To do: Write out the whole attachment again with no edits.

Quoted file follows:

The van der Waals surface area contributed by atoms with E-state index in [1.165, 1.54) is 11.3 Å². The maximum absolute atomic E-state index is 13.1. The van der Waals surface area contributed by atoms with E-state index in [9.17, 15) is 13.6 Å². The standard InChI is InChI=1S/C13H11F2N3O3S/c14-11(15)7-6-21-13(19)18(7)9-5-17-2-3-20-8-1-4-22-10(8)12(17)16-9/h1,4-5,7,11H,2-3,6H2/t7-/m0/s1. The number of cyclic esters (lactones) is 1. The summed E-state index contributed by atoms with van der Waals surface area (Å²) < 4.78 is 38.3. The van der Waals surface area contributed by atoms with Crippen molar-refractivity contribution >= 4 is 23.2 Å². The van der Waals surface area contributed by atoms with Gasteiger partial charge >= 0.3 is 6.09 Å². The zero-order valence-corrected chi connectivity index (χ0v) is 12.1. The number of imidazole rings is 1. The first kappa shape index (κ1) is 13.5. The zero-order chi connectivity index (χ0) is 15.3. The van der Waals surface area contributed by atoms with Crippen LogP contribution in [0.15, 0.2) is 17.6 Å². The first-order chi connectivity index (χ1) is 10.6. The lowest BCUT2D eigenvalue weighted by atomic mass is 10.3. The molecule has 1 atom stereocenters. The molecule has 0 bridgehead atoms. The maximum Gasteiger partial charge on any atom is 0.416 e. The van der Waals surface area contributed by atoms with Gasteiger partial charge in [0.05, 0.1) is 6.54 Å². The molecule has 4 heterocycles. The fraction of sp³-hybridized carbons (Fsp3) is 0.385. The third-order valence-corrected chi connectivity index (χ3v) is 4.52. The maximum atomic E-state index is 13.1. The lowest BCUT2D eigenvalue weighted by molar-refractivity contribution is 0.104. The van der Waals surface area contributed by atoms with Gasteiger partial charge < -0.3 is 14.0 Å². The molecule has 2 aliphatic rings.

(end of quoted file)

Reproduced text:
The van der Waals surface area contributed by atoms with E-state index in [1.165, 1.54) is 11.3 Å². The maximum absolute atomic E-state index is 13.1. The van der Waals surface area contributed by atoms with E-state index in [9.17, 15) is 13.6 Å². The standard InChI is InChI=1S/C13H11F2N3O3S/c14-11(15)7-6-21-13(19)18(7)9-5-17-2-3-20-8-1-4-22-10(8)12(17)16-9/h1,4-5,7,11H,2-3,6H2/t7-/m0/s1. The number of cyclic esters (lactones) is 1. The summed E-state index contributed by atoms with van der Waals surface area (Å²) < 4.78 is 38.3. The van der Waals surface area contributed by atoms with Crippen molar-refractivity contribution >= 4 is 23.2 Å². The van der Waals surface area contributed by atoms with Gasteiger partial charge >= 0.3 is 6.09 Å². The zero-order valence-corrected chi connectivity index (χ0v) is 12.1. The number of imidazole rings is 1. The first kappa shape index (κ1) is 13.5. The zero-order chi connectivity index (χ0) is 15.3. The van der Waals surface area contributed by atoms with Crippen LogP contribution in [0.15, 0.2) is 17.6 Å². The first-order chi connectivity index (χ1) is 10.6. The lowest BCUT2D eigenvalue weighted by atomic mass is 10.3. The molecule has 1 atom stereocenters. The molecule has 0 bridgehead atoms. The maximum Gasteiger partial charge on any atom is 0.416 e. The van der Waals surface area contributed by atoms with Gasteiger partial charge in [0.05, 0.1) is 6.54 Å². The molecule has 4 heterocycles. The fraction of sp³-hybridized carbons (Fsp3) is 0.385. The third-order valence-corrected chi connectivity index (χ3v) is 4.52. The maximum atomic E-state index is 13.1. The lowest BCUT2D eigenvalue weighted by molar-refractivity contribution is 0.104. The van der Waals surface area contributed by atoms with Gasteiger partial charge < -0.3 is 14.0 Å². The molecule has 2 aliphatic rings.